Chapter_14_Section_3

Document Sample
Chapter_14_Section_3 Powered By Docstoc
					                       Earth Science
                        Chapter 14
                         Section 3

A. Conditions of the Neritic Zone:

  Horizontal zone of the ocean.

  Intertidal Zone- stretches from the highest high-tide line on
  the land out to the point on the continental shelf exposed by
  the lowest low tide.

  Neritic Zone- the part of the ocean that extends from the
  low-tide line out to the edge of the continental shelf.

  Open-Ocean Zone- beyond the edge of the continental shelf.

  The shallow water over the continental shelf receives
  sunlight and a steady supply of nutrients washed from the
  land into the ocean.

  The light and nutrients enable large plantlike algae, such as
  the giant kelp to grow.

  These algae serve as a food source and shelter for other
  organisms.

  In parts of the neritic zone, nutrients from upwelling supports
  plankton, which increases fish population - good for fishing
  and the ocean food web.

  Two diverse habitats typically found in the neritic zone.
  1. Kelp forests
  2. Coral reefs
  Kelp Forests

  Grow in neritic waters
  They are large and heavy algae
  They require a solid rocky bottom to anchor their stalks
  A bundle of root-like strands called a holdfast attach the
  algae to the rocks.
  A stalk of Giant Kelp can grow to 30 meters in length.
  Kelp produce food through photosynthesis.
  Provide a habitat for many organisms.
  Sea urchins can wipe out a kelp forest if not kept under
  control by sea otters that eat them.
  Once thriving kelp forests can become a barren rocky zone.

  Coral reefs

  Coral reefs are found in warm, shallow waters.
  They are formed by groups of tiny coral animals that produce
  a hard material around their soft bodies.
  When the animals die the hard material is left behind.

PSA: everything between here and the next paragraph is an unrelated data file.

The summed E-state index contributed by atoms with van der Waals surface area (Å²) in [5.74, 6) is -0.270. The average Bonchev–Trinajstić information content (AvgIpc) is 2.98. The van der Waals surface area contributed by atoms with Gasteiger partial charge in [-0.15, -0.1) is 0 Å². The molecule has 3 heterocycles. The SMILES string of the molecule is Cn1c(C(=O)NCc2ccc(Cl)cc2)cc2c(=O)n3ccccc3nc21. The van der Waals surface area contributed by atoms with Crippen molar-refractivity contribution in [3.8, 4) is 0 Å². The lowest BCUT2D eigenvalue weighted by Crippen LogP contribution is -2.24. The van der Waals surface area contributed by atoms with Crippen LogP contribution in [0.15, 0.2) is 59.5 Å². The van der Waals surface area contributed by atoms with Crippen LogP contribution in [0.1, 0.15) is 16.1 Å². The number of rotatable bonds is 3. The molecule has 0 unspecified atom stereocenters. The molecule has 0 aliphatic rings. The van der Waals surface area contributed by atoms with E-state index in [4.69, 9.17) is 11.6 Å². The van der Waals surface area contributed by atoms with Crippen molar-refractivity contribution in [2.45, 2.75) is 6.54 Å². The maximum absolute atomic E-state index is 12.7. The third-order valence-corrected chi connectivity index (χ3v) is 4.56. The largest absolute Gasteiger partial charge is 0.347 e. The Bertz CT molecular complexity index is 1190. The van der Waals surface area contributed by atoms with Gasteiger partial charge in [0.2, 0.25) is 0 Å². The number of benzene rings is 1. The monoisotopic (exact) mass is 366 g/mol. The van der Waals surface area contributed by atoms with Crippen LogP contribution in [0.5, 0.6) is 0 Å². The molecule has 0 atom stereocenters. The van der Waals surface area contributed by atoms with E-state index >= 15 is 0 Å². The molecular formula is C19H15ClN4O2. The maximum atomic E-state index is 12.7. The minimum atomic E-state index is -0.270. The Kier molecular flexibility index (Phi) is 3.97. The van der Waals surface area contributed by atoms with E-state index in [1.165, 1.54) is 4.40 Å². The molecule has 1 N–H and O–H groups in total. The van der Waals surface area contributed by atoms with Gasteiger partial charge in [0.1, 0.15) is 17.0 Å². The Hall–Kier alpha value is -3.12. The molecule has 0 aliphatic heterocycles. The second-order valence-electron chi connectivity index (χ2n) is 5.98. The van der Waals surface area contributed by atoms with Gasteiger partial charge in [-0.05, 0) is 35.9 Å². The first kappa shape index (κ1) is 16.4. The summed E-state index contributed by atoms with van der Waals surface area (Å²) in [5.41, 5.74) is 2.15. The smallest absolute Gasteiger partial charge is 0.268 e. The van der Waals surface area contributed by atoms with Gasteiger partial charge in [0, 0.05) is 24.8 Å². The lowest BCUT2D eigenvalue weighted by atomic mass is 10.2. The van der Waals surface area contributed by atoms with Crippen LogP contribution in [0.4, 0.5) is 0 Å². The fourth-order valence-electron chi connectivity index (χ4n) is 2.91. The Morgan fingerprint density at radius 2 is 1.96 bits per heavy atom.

Over time the hard remains create a coral reef.
  Organism like the octopuses, spiny lobsters, shrimp, moray
  eels and colorful fish live among the reefs.


B. Conditions in the Open Ocean:

Two Zones are identified in the open ocean.
    1. Surface Zone
    2. Deep Zone
  The surface zone is the only part of the open ocean that
  receives enough sunlight to support the growth of algae.

  These microscopic algae are the base for the open ocean food
  web.


  In the deep zone, there is no sunlight. Finding food in the
  deep zone darkness is a challenge. Many deep sea fishes
  produce their own light.

  The production of light by living things is called
  bioluminescence.

  Some organisms use chemical reactions to produce light,
  others have light-producing organs and some have
  bioluminescent bacteria living in their bodies.

C. Hydrothermal Vents:

A hydrothermal vent is an area where ocean water sinks through
cracks in the ocean floor, is heated by magma and rises again
through cracks.

These vents are located along ocean ridges where new ocean
floor is being created.

The heated water coming from a vent carries gases and minerals
from Earth’s interior.

The chemical nutrients in the heated water support the unique
group of organisms that are found around hydrothermal vents.

				
DOCUMENT INFO
Shared By:
Categories:
Tags:
Stats:
views:1
posted:12/18/2011
language:
pages:3